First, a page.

Aged care and healthcare to China

Trends and opportunities

The market

China’s population is rapidly aging. The cumulative effect of decades of robust economic growth on rising life expectancy coupled with a history of strict population control policies, has resulted in a growing aging population. By 2020, China’s population is forecast to reach 1.4 billion, 248 million of whom will be aged over 60.[1] These changes to China’s demographics, in addition to existing pressures on the medical services industry has underpinned the governments plans to accelerate the development of an aged care system and promote construction of aged care facilities.

Recent national policy initiatives have sought to develop a system of services to address the escalating demands of China’s elderly population. The blueprint of this emerging system, as outlined in the thirteenth five-year plan, consists of three tiers of social services for the aged: home-based care, community-based services and institutional care. The Chinese Government has introduced policies to attract private capital from domestic and overseas investors and is encouraging the adoption of smart healthcare.

Healthy China 2030, is a national health strategy and details several government priorities for the aged care and health care sector.

These include:

  • The introduction of an integrated health care and aged care system
  • The integration of traditional Chinese Medicine in aged care services
  • Research and development into the prevention and treatment of chronic diseases
  • The development of health management services for the elderly
  • Increased awareness and prevention of dementia.

In recent years, the Chinese government has increased efforts to build residential aged care facilities and has actively promoted the construction of senior housing as part of its wider efforts to provide 35-40 beds per thousand elderly citizens, supported by a workforce of 10 million aged care workers by the year 2020.

National policy directives urging local governments to apply preferential policy treatments for private-sector development of elder care facilities, such as tax exemptions and subsidies for local companies, has further fuelled investment into the sector. As of September 2017, China was reported to have 28,000 registered aged care institutions and 7 million aged care beds. The fastest growth in China’s aged care sector has occurred in well-developed provinces and municipalities where the pressures of an ageing populations are more acute. These include municipalities and provinces such as; Shanghai, Beijing, Guangdong, Jiangsu, Zhejiang, Hunan, Hainan, Hubei, Shandong, and Sichuan, Hebei and Tianjin.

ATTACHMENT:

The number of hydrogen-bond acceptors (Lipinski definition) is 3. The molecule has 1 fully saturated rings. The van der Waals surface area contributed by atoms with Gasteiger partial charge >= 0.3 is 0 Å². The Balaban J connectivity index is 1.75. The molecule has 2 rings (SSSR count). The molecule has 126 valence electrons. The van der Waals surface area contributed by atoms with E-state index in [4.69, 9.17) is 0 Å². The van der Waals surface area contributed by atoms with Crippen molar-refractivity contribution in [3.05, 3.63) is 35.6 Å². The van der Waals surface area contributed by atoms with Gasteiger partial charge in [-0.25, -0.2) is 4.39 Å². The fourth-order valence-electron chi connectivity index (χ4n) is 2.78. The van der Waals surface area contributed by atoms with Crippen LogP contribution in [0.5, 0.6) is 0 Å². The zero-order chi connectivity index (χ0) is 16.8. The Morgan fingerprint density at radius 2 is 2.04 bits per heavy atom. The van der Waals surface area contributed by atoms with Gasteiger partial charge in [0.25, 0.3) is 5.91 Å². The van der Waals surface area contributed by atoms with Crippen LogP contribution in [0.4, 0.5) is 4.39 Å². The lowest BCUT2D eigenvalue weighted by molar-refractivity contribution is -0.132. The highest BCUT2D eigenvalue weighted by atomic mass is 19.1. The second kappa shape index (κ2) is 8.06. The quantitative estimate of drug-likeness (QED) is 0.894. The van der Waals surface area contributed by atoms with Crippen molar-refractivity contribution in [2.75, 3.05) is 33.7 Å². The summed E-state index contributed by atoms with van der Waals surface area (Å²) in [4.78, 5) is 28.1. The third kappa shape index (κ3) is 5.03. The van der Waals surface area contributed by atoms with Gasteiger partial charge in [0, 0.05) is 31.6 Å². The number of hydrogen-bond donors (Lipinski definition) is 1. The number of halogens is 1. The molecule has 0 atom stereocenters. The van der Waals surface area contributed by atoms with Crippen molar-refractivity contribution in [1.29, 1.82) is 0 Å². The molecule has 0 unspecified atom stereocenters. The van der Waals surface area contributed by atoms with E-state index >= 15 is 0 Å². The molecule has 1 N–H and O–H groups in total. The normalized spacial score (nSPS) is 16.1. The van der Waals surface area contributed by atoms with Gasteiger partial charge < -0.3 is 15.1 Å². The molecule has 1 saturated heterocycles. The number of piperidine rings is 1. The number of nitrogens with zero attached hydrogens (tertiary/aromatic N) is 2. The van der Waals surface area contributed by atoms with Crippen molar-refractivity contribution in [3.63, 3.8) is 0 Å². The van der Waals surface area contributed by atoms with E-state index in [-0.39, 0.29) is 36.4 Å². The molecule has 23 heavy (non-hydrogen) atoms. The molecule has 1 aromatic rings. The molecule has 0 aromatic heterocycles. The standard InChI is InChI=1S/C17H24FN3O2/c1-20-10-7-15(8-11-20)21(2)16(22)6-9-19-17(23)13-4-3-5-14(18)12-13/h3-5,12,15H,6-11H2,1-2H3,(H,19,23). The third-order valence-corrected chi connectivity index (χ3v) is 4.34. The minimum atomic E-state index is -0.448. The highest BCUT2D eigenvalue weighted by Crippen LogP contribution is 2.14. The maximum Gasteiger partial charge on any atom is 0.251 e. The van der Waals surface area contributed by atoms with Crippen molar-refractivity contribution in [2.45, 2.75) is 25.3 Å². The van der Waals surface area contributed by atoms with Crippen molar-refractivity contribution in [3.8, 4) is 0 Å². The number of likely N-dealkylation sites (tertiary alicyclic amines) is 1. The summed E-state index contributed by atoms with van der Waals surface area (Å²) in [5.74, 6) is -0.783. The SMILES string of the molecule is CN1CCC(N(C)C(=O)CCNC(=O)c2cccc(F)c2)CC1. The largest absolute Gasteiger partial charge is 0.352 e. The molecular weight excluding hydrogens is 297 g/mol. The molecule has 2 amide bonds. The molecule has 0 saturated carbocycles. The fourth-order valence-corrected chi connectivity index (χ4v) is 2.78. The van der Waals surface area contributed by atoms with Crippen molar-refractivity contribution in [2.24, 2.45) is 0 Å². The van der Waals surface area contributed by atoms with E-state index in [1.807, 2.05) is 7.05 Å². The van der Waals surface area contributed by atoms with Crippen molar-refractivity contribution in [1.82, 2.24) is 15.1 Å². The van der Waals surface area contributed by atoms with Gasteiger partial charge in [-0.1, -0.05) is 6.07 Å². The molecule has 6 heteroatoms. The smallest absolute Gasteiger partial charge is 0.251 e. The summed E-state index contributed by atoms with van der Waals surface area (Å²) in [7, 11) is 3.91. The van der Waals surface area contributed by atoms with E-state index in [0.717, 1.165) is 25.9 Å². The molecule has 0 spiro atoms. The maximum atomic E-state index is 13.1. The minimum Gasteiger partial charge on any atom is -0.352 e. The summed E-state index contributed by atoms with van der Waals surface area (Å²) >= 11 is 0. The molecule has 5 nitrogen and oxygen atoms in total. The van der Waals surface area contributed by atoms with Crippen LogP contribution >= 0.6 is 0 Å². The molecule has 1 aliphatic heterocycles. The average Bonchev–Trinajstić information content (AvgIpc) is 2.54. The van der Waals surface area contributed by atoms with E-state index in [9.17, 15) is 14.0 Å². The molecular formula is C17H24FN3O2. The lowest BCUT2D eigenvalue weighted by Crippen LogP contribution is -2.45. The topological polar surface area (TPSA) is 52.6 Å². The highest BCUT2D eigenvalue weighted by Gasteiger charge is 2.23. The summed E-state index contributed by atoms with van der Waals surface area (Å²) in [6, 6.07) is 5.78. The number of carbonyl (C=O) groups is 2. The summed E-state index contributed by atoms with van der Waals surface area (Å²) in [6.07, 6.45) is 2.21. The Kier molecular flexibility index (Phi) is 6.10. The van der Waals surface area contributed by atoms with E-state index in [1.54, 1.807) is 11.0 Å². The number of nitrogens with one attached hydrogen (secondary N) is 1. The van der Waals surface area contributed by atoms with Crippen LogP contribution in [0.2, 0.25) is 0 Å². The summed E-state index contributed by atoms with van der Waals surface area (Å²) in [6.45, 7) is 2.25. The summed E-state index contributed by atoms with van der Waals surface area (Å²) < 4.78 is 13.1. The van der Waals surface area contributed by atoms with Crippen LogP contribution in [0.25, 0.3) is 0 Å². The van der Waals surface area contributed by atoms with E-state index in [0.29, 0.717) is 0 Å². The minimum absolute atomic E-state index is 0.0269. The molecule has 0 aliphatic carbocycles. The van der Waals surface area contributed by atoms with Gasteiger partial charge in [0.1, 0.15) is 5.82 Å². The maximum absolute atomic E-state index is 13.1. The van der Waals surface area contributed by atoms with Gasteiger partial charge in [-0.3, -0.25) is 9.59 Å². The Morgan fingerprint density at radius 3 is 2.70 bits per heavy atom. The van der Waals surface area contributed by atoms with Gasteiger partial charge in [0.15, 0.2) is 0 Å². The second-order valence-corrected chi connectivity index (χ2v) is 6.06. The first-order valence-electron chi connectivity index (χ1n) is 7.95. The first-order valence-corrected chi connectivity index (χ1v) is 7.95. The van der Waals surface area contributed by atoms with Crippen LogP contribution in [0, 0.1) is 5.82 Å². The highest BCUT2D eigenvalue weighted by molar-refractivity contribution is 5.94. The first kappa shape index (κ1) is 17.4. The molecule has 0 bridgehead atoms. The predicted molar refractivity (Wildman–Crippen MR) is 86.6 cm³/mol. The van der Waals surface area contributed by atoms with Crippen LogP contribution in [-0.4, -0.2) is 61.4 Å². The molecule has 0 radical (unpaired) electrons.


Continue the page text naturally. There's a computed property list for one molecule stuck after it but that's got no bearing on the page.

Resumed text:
Favourable policy reforms, coupled with rising consumer demand and purchasing power, has bolstered entrepreneurial interest from abroad. Countries such as Australia, France, Japan, USA and the United Kingdom have sought to lead the way in pursuing investment opportunities in Western-style senior housing in China.

The provision of quality healthcare and aged care services requires the development of a highly skilled workforce, trained to industry standards. China’s aged care sector is largely characterised by a low-skilled nurses and casual care workers, often with little industry experience. The National Health Commission reported that only 50,000 aged care workers and 38,000 medical care workers in China had vocational qualifications.

Despite recent favourable policy developments, China’s aged care industry is still in its infancy. There remains a significant shortage in expertise and infrastructure to keep pace with demand from China’s growing middle class. For more details, please download Austrade’s guide to (The Health and Aged Care Industry in China)


Aged Care Services

China’s aged care sector is an emerging industry and there are a wealth of opportunities for Australian businesses. The large “care gap” between China’s aging population and the availability of aged care services has created immense challenges Australian businesses are well positioned to capitalize on their expertise to meet this need. Recent interest in Australian aged care expertise has come from:

  • state-owned enterprises
  • real estate developers
  • local aged care facilities
  • local vocational education institutions and training organizations
  • property management companies
  • hospitals, especially geriatric hospitals and rehabilitation hospitals
  • life insurance companies
  • healthcare and aged care investors and operators